I want to say up front that after reading the Wikipedia article for romantic attraction I was confused and thought it was saying that romantic love was invented in the middle ages and romantic attraction was just a strong emotional bond + societal norms attached until I asked some of my friends and they confirmed love wasn't invented in the middle ages for me and told me love stories have been found in early stories. So I know where you are at with the confusion.
On that note, to answer your question, no, aromanticism was not the norm. Not at all. In societies where people have arranged marriages, you are expected to learn to love the person you marry. In Shakespeare's time, it was considered unhealthy for a woman to marry without loving her husband and arranged marriages would be arranged by having the eligible bachelor woo the woman over time because it was thought if she was unhappy, she would be unhealthy. If you married someone and didn't learn to love them and your partner was not abusive, mentally ill, or completely financially irresponsible then you should try harder and stick through it because you probably already have children and dowrys need to be returned if marriages fall apart. Beauty and the beast originally started out as something to ease young girls into the idea of marrying a stranger. This isn't always the case, as some arranged marriages are heirachial and polygamous, but monogamous ones generally expect love to develop.
As for PDA, Pride and Prejudice, Pictures of Victorian couples that aren't actually just staying still and frowning because the camera needs to be set for 10 minutes long (PDA), any source of media from ye olden days where someone doesn't like the person they are being forced to marry, etc. is my answer.
> "but it seems that most historical societies were oriented around the idea that having a partner was more about procreation, creating bonds between families, and fulfilling sexual needs; not about romance. Most of the romantic overtures that I have seen from this period actually seem to be pretty demiromantic, partners grew deep emotional bonds and then fell in love...they were not in love from the start."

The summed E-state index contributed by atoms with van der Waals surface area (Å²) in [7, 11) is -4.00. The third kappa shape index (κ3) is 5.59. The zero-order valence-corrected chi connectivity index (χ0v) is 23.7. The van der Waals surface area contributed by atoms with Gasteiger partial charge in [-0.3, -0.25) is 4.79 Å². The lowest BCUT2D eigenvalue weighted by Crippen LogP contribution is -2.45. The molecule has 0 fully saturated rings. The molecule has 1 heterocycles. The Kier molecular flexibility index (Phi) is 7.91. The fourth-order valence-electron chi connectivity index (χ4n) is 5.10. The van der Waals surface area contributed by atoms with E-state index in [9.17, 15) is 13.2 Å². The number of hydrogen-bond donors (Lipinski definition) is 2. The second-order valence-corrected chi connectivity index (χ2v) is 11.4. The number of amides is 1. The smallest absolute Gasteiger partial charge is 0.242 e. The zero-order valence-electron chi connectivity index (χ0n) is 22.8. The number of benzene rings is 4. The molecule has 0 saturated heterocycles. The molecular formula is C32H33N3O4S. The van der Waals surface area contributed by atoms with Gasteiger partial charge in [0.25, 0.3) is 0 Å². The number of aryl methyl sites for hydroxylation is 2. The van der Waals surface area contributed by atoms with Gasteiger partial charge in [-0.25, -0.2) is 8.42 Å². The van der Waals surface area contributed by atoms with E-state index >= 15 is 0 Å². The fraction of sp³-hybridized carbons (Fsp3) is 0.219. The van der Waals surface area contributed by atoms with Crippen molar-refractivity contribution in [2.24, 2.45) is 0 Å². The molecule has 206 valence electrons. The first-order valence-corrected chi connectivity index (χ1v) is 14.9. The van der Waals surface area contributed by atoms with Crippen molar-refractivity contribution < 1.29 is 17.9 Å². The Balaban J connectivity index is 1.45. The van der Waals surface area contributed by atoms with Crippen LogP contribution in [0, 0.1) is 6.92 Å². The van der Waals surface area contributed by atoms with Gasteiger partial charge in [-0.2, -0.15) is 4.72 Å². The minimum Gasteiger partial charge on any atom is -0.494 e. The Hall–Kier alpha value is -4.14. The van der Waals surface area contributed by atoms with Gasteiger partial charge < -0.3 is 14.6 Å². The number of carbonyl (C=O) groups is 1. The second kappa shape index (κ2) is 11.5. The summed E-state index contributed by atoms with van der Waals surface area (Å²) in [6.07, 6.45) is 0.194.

Yes about the former but no for the latter. It was incredibly common for people to want to marry other people than those they were supposed to marry, and lots of tragic/depressive literature from the time was based on this. People had crushes on people they barely met. Demiromantic is a uniquely terrible description of the norm of forced marriages in any society considering the atmosphere of sexism, ableism, homophobia, and more than required people to learn to love whoever they were married off to for the sake of their family unless they had certain socially acceptable reasons to not love them. It wasn't "falling in love after forming an emotional bond" so much as "falling in love JUST for marriage, and just for marriage for practical reasons first, and tough shit if you don't like that*. Demiromantic is only a concept that makes sense in a society that believes that the inklings of any romantic attraction can and should come before you truly know someone and it is, therefore, weird to only fall in love with people you have a strong emotional bond to and does not belong in discussions of general cultures where arranged marriages are normal.
>spreading into other cultures
This is racist. Granted I'm being a bit hypocritical, considering my first paragraph, but I will say the Wikipedia article only mentioned the west and while I should not have forgotten the rest of the world in my panicked questioning, you didn't forget. The Philippines has a creation story where a God had an argument with his wife (a goddess) and she left, and in trying to find her/get her back he took basically dirt and clouds and made the stars, oceans, mountains, forests, and everything else. China used to heavily romanticise an emporer that cut his robe rather than wake his sleeping (male) lover. There is absolutely no reason to think that after the Renaissance and after colonialism/mercantilism/better forms of communication the west spread its new idea of falling in love before you were married/marrying for love to the rest of the world.
> but it would be nice for people to at least acknowledge that romance has not always been as important to society as it is today
They do. It is common knowledge that people used to generally marry for social status, money, and practical reasons. Every discussion about arranged marriage either assumes this or will blatantly state this and it is well known that in certain important periods of western history you did not marry without permission.
Edit: basically what @awra and @aro_elise said.